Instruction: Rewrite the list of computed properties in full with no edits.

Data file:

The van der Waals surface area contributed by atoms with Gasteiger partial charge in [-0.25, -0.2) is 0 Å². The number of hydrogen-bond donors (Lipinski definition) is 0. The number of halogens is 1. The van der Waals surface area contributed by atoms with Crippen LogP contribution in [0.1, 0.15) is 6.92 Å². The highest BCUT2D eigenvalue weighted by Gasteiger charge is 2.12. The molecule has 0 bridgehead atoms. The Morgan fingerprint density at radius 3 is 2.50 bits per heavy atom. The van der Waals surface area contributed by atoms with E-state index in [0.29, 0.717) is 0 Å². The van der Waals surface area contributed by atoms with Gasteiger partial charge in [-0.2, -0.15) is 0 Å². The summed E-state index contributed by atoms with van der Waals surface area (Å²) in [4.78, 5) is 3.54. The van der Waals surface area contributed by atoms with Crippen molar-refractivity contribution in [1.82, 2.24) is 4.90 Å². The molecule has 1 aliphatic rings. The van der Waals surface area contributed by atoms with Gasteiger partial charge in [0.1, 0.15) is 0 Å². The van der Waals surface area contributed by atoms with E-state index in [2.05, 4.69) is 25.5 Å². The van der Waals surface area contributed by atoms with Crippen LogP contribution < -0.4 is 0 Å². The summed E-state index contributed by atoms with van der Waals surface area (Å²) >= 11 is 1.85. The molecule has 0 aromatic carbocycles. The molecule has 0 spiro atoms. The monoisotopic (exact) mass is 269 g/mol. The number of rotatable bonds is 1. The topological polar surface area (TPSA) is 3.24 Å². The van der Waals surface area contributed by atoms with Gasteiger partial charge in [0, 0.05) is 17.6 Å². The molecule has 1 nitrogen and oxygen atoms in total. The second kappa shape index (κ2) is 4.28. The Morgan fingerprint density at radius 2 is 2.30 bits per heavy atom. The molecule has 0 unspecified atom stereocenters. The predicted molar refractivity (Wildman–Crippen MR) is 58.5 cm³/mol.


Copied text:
The van der Waals surface area contributed by atoms with Gasteiger partial charge in [-0.25, -0.2) is 0 Å². The number of hydrogen-bond donors (Lipinski definition) is 0. The number of halogens is 1. The van der Waals surface area contributed by atoms with Crippen LogP contribution in [0.1, 0.15) is 6.92 Å². The highest BCUT2D eigenvalue weighted by Gasteiger charge is 2.12. The molecule has 0 bridgehead atoms. The Morgan fingerprint density at radius 3 is 2.50 bits per heavy atom. The van der Waals surface area contributed by atoms with E-state index in [0.29, 0.717) is 0 Å². The van der Waals surface area contributed by atoms with Gasteiger partial charge in [-0.2, -0.15) is 0 Å². The summed E-state index contributed by atoms with van der Waals surface area (Å²) in [4.78, 5) is 3.54. The van der Waals surface area contributed by atoms with Crippen molar-refractivity contribution in [1.82, 2.24) is 4.90 Å². The molecule has 1 aliphatic rings. The van der Waals surface area contributed by atoms with Gasteiger partial charge in [0.1, 0.15) is 0 Å². The van der Waals surface area contributed by atoms with E-state index in [2.05, 4.69) is 25.5 Å². The van der Waals surface area contributed by atoms with Crippen LogP contribution < -0.4 is 0 Å². The summed E-state index contributed by atoms with van der Waals surface area (Å²) >= 11 is 1.85. The molecule has 0 aromatic carbocycles. The molecule has 0 spiro atoms. The monoisotopic (exact) mass is 269 g/mol. The number of rotatable bonds is 1. The topological polar surface area (TPSA) is 3.24 Å². The van der Waals surface area contributed by atoms with Gasteiger partial charge in [0, 0.05) is 17.6 Å². The molecule has 1 nitrogen and oxygen atoms in total. The second kappa shape index (κ2) is 4.28. The Morgan fingerprint density at radius 2 is 2.30 bits per heavy atom. The molecule has 0 unspecified atom stereocenters. The predicted molar refractivity (Wildman–Crippen MR) is 58.5 cm³/mol.